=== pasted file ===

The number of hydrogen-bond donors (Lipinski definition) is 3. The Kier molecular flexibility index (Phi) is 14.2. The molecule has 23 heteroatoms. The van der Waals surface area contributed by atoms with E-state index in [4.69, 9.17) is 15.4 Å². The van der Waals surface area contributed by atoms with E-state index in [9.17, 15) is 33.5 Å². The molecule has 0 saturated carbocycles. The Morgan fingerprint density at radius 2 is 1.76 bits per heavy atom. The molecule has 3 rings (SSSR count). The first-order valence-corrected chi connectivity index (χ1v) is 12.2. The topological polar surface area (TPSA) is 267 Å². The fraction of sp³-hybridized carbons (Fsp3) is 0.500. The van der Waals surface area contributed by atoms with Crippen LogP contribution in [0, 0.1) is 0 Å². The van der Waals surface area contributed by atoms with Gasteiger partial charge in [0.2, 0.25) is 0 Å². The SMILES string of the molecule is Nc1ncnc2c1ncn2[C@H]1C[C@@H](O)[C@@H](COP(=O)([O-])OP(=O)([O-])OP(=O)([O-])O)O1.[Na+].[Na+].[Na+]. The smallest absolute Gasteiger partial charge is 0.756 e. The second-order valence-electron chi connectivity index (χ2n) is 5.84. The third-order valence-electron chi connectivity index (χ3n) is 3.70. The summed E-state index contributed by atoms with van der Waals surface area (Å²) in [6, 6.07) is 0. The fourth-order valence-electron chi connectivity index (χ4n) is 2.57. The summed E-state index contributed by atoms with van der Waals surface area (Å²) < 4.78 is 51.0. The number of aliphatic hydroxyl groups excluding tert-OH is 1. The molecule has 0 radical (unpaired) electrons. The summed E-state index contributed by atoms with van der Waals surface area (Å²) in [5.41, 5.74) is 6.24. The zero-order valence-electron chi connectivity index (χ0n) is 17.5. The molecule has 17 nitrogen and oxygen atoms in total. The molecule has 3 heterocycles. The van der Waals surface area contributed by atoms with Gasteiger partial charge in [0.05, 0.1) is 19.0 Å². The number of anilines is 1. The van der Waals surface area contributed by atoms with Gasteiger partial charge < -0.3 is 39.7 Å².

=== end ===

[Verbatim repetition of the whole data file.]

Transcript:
The number of hydrogen-bond donors (Lipinski definition) is 3. The Kier molecular flexibility index (Phi) is 14.2. The molecule has 23 heteroatoms. The van der Waals surface area contributed by atoms with E-state index in [4.69, 9.17) is 15.4 Å². The van der Waals surface area contributed by atoms with E-state index in [9.17, 15) is 33.5 Å². The molecule has 0 saturated carbocycles. The Morgan fingerprint density at radius 2 is 1.76 bits per heavy atom. The molecule has 3 rings (SSSR count). The first-order valence-corrected chi connectivity index (χ1v) is 12.2. The topological polar surface area (TPSA) is 267 Å². The fraction of sp³-hybridized carbons (Fsp3) is 0.500. The van der Waals surface area contributed by atoms with Crippen LogP contribution in [0, 0.1) is 0 Å². The van der Waals surface area contributed by atoms with Gasteiger partial charge in [0.2, 0.25) is 0 Å². The SMILES string of the molecule is Nc1ncnc2c1ncn2[C@H]1C[C@@H](O)[C@@H](COP(=O)([O-])OP(=O)([O-])OP(=O)([O-])O)O1.[Na+].[Na+].[Na+]. The smallest absolute Gasteiger partial charge is 0.756 e. The second-order valence-electron chi connectivity index (χ2n) is 5.84. The third-order valence-electron chi connectivity index (χ3n) is 3.70. The summed E-state index contributed by atoms with van der Waals surface area (Å²) in [6, 6.07) is 0. The fourth-order valence-electron chi connectivity index (χ4n) is 2.57. The summed E-state index contributed by atoms with van der Waals surface area (Å²) < 4.78 is 51.0. The number of aliphatic hydroxyl groups excluding tert-OH is 1. The molecule has 0 radical (unpaired) electrons. The summed E-state index contributed by atoms with van der Waals surface area (Å²) in [5.41, 5.74) is 6.24. The zero-order valence-electron chi connectivity index (χ0n) is 17.5. The molecule has 17 nitrogen and oxygen atoms in total. The molecule has 3 heterocycles. The van der Waals surface area contributed by atoms with Gasteiger partial charge in [0.05, 0.1) is 19.0 Å². The number of anilines is 1. The van der Waals surface area contributed by atoms with Gasteiger partial charge < -0.3 is 39.7 Å².